Furbys have been around for a while and they are an interesting (if annoying) toy that will teach the kids to be okay with their eventual robotic overlords. In the meantime, the latest version of the robotic companion/toy/annoyance uses Bluetooth LE to communicate with the owner and [Jeija] has been listening in on the Bluetooth communication, trying to reverse engineer the protocol in order to run code on Furby.
[Jeija] has made a lot of progress and can already control the Furby’s actions, antenna and backlight color, and change the Furby’s emotional state by changing the values of the Furby’s hungriness, tiredness, etc. [Jeija] has created a program that runs on top of Node.js and can communicate with the Furby and change its properties. [Jeija] has also discovered, and can bring up, a secret debug menu that displays in the Furby’s eyes. Yet to be discovered is how to run your own code on the Furby, however, [Jeija] is able to add custom audio to the official DLC files and upload them into the Furby.
[Jeija] points out the all this was done without taking a Furby apart, only by sniffing the Bluetooth communication between the robot and the controlling app (Android/iOS device.) Check out a similar hack on the previous generation of Furbys, as well as a replacement brain for them. We just hope that the designers included a red/green LED so that we will all know when the Furbys switch from good to evil.
Continue reading “Taking Control Of Your Furby”
Puzzles provide many hours of applied fun beyond any perfunctory tasks that occupy our days. When your son or daughter receives a snake cube puzzle as a Christmas gift — and it turns out to be deceptively complex — you can sit there for hours to try to figure out a solution, or use the power of Python to sort out the serpentine conundrum and use brute-force to solve it.
Continue reading “Python Solution To A Snake Cube Puzzle”
Behold the unholy union of Amazon’s Alexa and that feature-limited animatronic bear from the 80s, Teddy Ruxpin. Alexa Ruxpin?
As if stuffing Alexa inside a talking fish weren’t bad enough, now Amazon’s virtual assistant can talk to you through the creepy retro plush thanks to [Tinkernut]’s trip down memory lane. Having located a Teddy Ruxpin on eBay for far less than the original $70 that priced it out from under his childhood Christmas tree, [Tinkernut] quickly learned that major surgery would be necessary to revive the Ruxpin. The first video below shows the original servos being gutted and modern micro servos grafted in, allowing control of the mouth, eyes, and nose via an Arduino.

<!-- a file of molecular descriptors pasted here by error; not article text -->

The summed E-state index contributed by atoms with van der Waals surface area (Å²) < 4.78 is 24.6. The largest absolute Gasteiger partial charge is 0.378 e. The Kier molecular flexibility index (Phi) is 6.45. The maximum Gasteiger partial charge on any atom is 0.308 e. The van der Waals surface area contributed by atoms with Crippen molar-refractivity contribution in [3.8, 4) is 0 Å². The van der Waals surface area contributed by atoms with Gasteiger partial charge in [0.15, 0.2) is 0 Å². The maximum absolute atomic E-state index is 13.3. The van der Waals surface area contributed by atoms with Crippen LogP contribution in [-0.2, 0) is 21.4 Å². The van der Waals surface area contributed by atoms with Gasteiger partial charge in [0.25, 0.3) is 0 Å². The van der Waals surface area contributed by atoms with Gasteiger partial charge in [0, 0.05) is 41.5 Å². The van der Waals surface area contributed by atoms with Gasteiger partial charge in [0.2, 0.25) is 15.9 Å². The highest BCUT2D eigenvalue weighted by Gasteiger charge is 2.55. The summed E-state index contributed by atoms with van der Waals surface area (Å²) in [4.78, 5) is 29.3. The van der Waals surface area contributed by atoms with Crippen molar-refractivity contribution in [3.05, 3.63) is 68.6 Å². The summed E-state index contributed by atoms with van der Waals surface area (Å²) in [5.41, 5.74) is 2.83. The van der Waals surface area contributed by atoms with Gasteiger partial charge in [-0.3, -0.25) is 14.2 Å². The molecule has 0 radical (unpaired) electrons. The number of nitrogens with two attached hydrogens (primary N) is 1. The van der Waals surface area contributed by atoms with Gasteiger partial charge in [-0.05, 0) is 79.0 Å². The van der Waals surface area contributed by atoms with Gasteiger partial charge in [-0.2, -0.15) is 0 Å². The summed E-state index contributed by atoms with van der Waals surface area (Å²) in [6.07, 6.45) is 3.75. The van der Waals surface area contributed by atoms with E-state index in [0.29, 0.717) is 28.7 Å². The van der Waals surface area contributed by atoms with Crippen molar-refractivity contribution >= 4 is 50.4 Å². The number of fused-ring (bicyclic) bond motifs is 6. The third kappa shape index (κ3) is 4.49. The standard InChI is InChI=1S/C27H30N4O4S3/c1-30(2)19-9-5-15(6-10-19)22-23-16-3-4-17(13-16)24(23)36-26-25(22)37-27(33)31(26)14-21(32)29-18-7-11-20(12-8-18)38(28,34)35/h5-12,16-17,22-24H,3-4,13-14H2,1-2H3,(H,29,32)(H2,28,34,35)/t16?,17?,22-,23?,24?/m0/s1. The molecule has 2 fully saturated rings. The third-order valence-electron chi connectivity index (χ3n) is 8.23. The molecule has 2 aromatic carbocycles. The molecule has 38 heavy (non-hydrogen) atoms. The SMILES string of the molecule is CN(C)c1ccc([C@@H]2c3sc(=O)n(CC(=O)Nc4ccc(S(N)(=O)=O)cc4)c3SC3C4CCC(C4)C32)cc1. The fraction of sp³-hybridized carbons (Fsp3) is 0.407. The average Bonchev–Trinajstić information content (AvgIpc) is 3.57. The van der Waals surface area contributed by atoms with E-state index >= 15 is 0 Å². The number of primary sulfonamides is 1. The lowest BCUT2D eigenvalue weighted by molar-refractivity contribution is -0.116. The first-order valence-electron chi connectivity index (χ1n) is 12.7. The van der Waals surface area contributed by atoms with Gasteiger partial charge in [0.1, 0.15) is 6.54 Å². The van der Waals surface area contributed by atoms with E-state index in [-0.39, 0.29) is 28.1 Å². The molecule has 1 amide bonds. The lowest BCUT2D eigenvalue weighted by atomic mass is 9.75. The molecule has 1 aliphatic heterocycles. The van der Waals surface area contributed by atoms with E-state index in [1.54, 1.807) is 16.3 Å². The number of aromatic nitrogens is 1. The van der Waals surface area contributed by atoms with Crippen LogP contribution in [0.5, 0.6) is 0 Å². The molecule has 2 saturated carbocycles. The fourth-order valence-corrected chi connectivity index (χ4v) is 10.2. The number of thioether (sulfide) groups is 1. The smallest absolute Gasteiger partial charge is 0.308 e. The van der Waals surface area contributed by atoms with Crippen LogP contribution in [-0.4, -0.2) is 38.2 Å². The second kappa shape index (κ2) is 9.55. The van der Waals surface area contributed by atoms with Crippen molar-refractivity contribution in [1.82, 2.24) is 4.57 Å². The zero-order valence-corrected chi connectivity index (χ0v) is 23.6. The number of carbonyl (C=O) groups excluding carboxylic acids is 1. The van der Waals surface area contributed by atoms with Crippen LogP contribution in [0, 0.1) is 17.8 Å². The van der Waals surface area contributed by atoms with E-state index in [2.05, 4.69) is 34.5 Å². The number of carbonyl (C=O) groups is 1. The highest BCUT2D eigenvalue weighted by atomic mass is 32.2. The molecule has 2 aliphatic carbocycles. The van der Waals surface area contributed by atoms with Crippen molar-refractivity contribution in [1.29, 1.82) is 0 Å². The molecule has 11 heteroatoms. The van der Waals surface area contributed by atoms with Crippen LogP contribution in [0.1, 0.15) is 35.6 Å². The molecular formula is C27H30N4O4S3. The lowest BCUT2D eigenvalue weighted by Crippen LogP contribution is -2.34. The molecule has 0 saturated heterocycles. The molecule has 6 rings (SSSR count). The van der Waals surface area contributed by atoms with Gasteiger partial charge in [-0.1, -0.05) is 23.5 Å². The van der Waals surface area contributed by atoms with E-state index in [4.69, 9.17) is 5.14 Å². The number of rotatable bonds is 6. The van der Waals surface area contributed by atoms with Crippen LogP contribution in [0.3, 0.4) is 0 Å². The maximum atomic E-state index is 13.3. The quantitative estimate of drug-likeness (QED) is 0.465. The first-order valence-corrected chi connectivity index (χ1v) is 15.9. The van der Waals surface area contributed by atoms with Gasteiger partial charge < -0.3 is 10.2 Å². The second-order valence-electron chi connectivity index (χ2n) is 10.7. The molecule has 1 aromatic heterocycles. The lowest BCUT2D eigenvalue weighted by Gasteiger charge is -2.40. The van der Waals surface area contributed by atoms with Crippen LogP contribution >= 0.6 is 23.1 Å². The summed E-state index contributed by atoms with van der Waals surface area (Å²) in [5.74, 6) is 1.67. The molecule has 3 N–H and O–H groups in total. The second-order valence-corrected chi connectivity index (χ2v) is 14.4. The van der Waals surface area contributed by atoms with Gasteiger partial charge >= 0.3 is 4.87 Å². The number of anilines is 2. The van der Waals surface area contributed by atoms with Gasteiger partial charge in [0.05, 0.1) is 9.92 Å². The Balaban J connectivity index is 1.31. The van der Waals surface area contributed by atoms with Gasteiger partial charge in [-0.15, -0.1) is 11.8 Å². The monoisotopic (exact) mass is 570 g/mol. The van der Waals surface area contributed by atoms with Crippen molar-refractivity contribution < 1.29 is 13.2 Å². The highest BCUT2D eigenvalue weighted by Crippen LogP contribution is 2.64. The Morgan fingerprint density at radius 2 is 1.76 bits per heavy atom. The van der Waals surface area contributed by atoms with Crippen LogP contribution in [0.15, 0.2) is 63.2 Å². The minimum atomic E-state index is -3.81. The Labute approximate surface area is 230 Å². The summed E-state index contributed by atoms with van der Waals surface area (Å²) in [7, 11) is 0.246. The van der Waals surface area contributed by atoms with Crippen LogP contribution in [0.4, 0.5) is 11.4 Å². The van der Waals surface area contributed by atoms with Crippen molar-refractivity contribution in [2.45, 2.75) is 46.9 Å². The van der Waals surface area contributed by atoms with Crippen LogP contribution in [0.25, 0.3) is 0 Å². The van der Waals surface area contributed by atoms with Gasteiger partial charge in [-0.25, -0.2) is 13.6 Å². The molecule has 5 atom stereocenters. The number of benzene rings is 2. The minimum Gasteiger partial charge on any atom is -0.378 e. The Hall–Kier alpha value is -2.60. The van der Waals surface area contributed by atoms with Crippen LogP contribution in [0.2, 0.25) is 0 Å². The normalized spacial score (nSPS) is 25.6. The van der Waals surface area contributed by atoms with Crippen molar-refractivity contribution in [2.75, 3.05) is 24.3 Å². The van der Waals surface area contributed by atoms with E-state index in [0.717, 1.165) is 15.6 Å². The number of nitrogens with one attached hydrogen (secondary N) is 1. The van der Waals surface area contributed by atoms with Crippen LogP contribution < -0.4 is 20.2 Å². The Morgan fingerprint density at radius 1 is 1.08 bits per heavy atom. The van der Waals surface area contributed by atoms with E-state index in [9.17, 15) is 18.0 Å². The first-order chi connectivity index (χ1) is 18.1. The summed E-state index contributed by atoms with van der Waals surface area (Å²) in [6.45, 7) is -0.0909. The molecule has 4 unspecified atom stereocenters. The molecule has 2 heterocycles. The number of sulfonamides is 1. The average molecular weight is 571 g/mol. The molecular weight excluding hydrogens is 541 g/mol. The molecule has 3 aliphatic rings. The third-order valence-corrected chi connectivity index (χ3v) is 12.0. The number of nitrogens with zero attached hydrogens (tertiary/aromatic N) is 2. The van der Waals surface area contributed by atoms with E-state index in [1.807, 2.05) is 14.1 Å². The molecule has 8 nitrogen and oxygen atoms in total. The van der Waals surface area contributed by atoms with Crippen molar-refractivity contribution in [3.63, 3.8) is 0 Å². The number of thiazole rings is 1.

With the bear once again in control of its faculties, [Tinkernut] embarked on giving it something to talk about. A Raspberry Pi running AlexaPi joined the bear’s recently vacated thorax with the audio output split between the bear’s speaker and the analog input on the Arduino. The result is a reasonable animation, although we’d say a little tweaking of the Arduino script might help the syncing. And those eyes and that nose really need to get into the game as well. But not a bad start at all.
This isn’t the first time that Teddy Ruxpin has gone under the knife in the name of hacks, and it likely won’t be the last. And the way toy manufacturers are going, they might just beat us hackers to the punch.
Continue reading “Raspberry Pi and Alexa Make Teddy Ruxpin Smarter than the Average Bear”
I’m sure many of us remember building toy car race tracks as kids, racing the cars, and then arguing over which car came in first and who cheated because they let go of their car too soon. Ah, good times. [Phil] wanted to create a drag strip race track for his son to introduce him to die-cast cars. The only commercial drag strip [Phil] could find didn’t have an electronic start gate or a timer, so he created his own with the help of an Arduino, a servo, and some light dependent resistors.
The Arduino controls everything, the button input, the light sensor input, and the servo. A button press tells the Arduino to start the race by pulling the start gate down and starting the timer. When the light sensor is covered, the timer for that lane stops. The time is shown for each lane using a different colored 4-digit 7-segment LED.